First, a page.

Boards could consider implementing a formal and repeated practice of exploring opportunities for mergers, partnerships, and other types of  long-term collaboration. It should be an annual process of a high-functioning board. Some boards also have standing merger committees to make it easier to act quickly if the opportunity arises.

  • Even when there’s no partner immediately in view, keep mergers and other types of collaboration in mind and review their potential as part of your strategy each year.
  • When a potential collaboration fits your strategy, get to know each other—not just the executive directors, but other senior staff and crucial board members.
  • After the getting-to-know-you phase, start formalizing things. Create a structured planning process with explicit roles for senior staff and the board to ensure that your due diligence is actually diligent. This may also mean including your board chair as the CEO’s thought partner and principal conduit to the board.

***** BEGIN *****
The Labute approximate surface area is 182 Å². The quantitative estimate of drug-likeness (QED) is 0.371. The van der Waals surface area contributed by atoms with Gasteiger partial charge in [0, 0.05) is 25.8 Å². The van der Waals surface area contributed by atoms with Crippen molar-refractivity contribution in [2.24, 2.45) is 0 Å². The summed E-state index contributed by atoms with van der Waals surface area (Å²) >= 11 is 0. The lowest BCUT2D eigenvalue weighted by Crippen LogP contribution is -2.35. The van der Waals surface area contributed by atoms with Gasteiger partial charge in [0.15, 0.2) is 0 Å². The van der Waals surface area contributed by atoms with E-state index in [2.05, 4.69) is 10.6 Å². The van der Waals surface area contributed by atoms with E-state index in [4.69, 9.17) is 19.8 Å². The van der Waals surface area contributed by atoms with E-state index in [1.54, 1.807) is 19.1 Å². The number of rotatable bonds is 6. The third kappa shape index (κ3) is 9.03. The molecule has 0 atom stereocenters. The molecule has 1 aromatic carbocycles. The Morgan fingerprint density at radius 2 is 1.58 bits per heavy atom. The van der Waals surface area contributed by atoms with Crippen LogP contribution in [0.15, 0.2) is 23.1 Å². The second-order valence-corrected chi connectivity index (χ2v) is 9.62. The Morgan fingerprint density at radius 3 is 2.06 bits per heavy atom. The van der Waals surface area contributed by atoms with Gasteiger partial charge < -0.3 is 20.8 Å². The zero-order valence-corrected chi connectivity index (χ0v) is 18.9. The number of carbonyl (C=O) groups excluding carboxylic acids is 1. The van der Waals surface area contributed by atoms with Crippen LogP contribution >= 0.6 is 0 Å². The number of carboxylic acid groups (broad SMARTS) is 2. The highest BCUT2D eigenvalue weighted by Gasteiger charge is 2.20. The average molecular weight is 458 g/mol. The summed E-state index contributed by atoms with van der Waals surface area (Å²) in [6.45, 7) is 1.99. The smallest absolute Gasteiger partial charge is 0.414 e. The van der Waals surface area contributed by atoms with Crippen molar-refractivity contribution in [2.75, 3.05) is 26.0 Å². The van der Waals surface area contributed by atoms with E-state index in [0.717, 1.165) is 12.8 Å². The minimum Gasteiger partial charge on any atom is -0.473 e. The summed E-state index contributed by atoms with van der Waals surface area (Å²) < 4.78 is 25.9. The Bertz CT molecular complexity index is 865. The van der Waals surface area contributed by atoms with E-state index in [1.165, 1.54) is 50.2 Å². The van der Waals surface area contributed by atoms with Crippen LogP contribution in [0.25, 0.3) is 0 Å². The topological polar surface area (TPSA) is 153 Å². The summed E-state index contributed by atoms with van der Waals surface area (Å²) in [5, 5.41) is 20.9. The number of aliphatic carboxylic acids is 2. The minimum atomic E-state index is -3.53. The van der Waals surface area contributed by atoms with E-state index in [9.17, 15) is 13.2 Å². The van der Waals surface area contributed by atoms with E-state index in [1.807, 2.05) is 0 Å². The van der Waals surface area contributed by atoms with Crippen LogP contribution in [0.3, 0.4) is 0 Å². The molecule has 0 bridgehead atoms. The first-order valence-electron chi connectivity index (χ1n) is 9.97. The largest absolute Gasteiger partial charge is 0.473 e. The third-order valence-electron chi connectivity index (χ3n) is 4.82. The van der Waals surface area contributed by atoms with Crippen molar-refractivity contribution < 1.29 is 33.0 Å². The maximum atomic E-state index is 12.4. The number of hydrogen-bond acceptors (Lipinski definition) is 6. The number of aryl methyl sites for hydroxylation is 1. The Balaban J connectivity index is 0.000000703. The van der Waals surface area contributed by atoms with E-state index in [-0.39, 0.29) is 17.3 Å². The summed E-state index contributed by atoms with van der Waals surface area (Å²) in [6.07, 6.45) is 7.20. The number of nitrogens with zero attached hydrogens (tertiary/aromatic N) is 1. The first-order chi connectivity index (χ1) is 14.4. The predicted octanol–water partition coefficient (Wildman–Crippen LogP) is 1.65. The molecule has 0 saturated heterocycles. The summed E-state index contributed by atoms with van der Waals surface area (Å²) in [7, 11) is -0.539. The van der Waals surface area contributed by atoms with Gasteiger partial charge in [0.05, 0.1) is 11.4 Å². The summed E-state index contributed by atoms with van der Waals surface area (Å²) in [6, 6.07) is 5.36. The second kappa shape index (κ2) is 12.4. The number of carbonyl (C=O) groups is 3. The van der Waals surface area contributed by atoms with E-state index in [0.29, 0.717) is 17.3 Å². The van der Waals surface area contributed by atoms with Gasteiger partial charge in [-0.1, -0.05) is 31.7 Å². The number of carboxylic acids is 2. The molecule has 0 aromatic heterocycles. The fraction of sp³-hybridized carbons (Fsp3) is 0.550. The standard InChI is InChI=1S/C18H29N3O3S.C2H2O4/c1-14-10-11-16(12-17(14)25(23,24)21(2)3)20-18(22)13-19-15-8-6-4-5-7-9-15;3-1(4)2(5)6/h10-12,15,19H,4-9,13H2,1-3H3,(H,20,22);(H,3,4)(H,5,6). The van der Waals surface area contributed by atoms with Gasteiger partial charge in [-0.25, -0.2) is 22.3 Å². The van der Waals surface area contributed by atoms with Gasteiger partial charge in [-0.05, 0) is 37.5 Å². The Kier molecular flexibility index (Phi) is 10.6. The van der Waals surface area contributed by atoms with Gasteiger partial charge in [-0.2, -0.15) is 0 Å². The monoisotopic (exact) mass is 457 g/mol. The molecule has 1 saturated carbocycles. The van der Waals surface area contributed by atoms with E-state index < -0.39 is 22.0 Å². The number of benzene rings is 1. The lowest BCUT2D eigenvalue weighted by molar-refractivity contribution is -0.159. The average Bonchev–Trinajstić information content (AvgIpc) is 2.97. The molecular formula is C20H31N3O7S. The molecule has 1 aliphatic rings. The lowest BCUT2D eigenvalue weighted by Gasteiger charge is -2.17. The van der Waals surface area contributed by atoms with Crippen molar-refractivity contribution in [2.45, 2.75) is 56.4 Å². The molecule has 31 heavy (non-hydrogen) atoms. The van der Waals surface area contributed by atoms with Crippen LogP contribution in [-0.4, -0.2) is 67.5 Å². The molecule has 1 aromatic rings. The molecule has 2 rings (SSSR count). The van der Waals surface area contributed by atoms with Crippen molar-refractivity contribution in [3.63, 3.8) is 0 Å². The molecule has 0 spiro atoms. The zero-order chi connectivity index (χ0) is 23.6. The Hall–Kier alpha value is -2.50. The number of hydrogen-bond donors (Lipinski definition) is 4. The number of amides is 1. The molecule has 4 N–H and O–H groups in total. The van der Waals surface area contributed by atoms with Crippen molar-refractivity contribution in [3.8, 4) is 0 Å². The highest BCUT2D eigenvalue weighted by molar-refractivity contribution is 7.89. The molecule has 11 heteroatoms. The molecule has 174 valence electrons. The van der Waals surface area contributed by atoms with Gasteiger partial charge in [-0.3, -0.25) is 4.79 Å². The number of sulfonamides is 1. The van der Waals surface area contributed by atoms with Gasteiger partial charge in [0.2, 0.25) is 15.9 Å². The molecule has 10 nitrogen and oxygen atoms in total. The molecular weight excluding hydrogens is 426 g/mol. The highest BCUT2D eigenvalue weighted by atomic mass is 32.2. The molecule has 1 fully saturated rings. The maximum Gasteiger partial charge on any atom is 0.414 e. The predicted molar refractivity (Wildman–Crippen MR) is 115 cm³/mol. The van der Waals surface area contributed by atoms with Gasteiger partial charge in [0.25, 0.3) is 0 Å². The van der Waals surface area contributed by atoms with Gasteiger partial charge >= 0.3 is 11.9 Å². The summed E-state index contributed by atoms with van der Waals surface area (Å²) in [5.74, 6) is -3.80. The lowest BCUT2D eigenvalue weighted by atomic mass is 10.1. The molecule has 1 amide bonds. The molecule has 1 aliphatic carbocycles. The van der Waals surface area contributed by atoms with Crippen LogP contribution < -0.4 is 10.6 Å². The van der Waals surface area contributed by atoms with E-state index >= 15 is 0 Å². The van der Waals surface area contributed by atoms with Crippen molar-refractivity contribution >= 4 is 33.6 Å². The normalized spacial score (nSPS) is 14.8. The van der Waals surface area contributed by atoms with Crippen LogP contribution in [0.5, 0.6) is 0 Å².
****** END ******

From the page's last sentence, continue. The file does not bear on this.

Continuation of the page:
Get comfortable

  • Prioritize transparency, and ground conversations in cold, hard facts so the board and the staff learn together.
  • Keep a close eye on the financials, asking questions and sharing the good, the bad, and the ugly with the board.
  • Don’t be pushed into hasty action by a big funder or an artificial deadline. It takes time to make a good merger, and time to put the brakes on a bad one before it’s too late.

Get past emotional traps

Ask senior staff repeatedly for opinions. Never assume you have everyone on board. Ask: “How do you feel? What’s bothering you?” If you don’t have your senior management team with you, you are dead in the water.